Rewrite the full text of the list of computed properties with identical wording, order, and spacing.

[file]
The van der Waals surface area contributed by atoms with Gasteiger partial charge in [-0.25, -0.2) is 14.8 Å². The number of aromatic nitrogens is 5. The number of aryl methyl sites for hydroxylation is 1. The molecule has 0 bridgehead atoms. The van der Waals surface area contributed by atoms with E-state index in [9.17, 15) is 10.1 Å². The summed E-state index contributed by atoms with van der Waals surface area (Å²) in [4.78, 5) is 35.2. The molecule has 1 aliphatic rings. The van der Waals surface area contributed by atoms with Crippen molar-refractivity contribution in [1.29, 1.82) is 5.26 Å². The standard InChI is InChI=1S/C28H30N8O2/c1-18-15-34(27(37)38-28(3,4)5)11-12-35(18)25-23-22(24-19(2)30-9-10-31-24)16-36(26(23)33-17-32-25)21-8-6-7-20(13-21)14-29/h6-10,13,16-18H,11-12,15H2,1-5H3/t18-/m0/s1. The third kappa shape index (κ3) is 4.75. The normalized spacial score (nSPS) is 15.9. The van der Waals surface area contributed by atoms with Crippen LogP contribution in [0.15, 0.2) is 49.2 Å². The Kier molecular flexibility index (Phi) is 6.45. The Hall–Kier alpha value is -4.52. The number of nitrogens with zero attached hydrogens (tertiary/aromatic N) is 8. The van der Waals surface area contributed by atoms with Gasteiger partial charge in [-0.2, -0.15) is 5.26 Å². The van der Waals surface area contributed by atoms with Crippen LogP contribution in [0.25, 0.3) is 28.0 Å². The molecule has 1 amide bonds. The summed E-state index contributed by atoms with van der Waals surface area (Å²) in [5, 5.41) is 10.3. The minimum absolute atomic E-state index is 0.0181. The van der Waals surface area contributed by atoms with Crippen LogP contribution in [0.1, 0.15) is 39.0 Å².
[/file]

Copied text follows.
The van der Waals surface area contributed by atoms with Gasteiger partial charge in [-0.25, -0.2) is 14.8 Å². The number of aromatic nitrogens is 5. The number of aryl methyl sites for hydroxylation is 1. The molecule has 0 bridgehead atoms. The van der Waals surface area contributed by atoms with E-state index in [9.17, 15) is 10.1 Å². The summed E-state index contributed by atoms with van der Waals surface area (Å²) in [4.78, 5) is 35.2. The molecule has 1 aliphatic rings. The van der Waals surface area contributed by atoms with Crippen molar-refractivity contribution in [1.29, 1.82) is 5.26 Å². The standard InChI is InChI=1S/C28H30N8O2/c1-18-15-34(27(37)38-28(3,4)5)11-12-35(18)25-23-22(24-19(2)30-9-10-31-24)16-36(26(23)33-17-32-25)21-8-6-7-20(13-21)14-29/h6-10,13,16-18H,11-12,15H2,1-5H3/t18-/m0/s1. The third kappa shape index (κ3) is 4.75. The normalized spacial score (nSPS) is 15.9. The van der Waals surface area contributed by atoms with Crippen LogP contribution in [0.15, 0.2) is 49.2 Å². The Kier molecular flexibility index (Phi) is 6.45. The Hall–Kier alpha value is -4.52. The number of nitrogens with zero attached hydrogens (tertiary/aromatic N) is 8. The van der Waals surface area contributed by atoms with Gasteiger partial charge in [-0.2, -0.15) is 5.26 Å². The van der Waals surface area contributed by atoms with Crippen LogP contribution in [0.25, 0.3) is 28.0 Å². The molecule has 1 amide bonds. The summed E-state index contributed by atoms with van der Waals surface area (Å²) in [5, 5.41) is 10.3. The minimum absolute atomic E-state index is 0.0181. The van der Waals surface area contributed by atoms with Crippen LogP contribution in [0.1, 0.15) is 39.0 Å².